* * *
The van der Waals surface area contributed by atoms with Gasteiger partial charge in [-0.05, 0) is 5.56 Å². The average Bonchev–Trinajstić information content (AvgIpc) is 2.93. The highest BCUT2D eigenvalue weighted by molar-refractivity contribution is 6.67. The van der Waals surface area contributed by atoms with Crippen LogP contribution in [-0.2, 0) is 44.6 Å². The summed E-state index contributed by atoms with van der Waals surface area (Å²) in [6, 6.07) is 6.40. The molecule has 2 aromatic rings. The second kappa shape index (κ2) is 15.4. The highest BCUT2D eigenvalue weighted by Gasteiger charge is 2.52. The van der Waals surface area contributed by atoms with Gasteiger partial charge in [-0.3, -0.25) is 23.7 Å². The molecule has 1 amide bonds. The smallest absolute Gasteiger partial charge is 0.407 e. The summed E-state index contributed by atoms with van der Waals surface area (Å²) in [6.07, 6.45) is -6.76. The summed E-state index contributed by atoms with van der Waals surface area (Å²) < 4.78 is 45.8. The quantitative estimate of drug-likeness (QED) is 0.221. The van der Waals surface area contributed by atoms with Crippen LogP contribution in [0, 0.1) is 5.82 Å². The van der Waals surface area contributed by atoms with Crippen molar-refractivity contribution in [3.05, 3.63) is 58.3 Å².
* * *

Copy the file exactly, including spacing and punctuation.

The van der Waals surface area contributed by atoms with Gasteiger partial charge in [-0.05, 0) is 5.56 Å². The average Bonchev–Trinajstić information content (AvgIpc) is 2.93. The highest BCUT2D eigenvalue weighted by molar-refractivity contribution is 6.67. The van der Waals surface area contributed by atoms with Crippen LogP contribution in [-0.2, 0) is 44.6 Å². The summed E-state index contributed by atoms with van der Waals surface area (Å²) in [6, 6.07) is 6.40. The molecule has 2 aromatic rings. The second kappa shape index (κ2) is 15.4. The highest BCUT2D eigenvalue weighted by Gasteiger charge is 2.52. The van der Waals surface area contributed by atoms with Gasteiger partial charge in [-0.3, -0.25) is 23.7 Å². The molecule has 1 amide bonds. The smallest absolute Gasteiger partial charge is 0.407 e. The summed E-state index contributed by atoms with van der Waals surface area (Å²) in [6.07, 6.45) is -6.76. The summed E-state index contributed by atoms with van der Waals surface area (Å²) < 4.78 is 45.8. The quantitative estimate of drug-likeness (QED) is 0.221. The van der Waals surface area contributed by atoms with Crippen LogP contribution in [0, 0.1) is 5.82 Å². The van der Waals surface area contributed by atoms with Crippen molar-refractivity contribution in [3.05, 3.63) is 58.3 Å².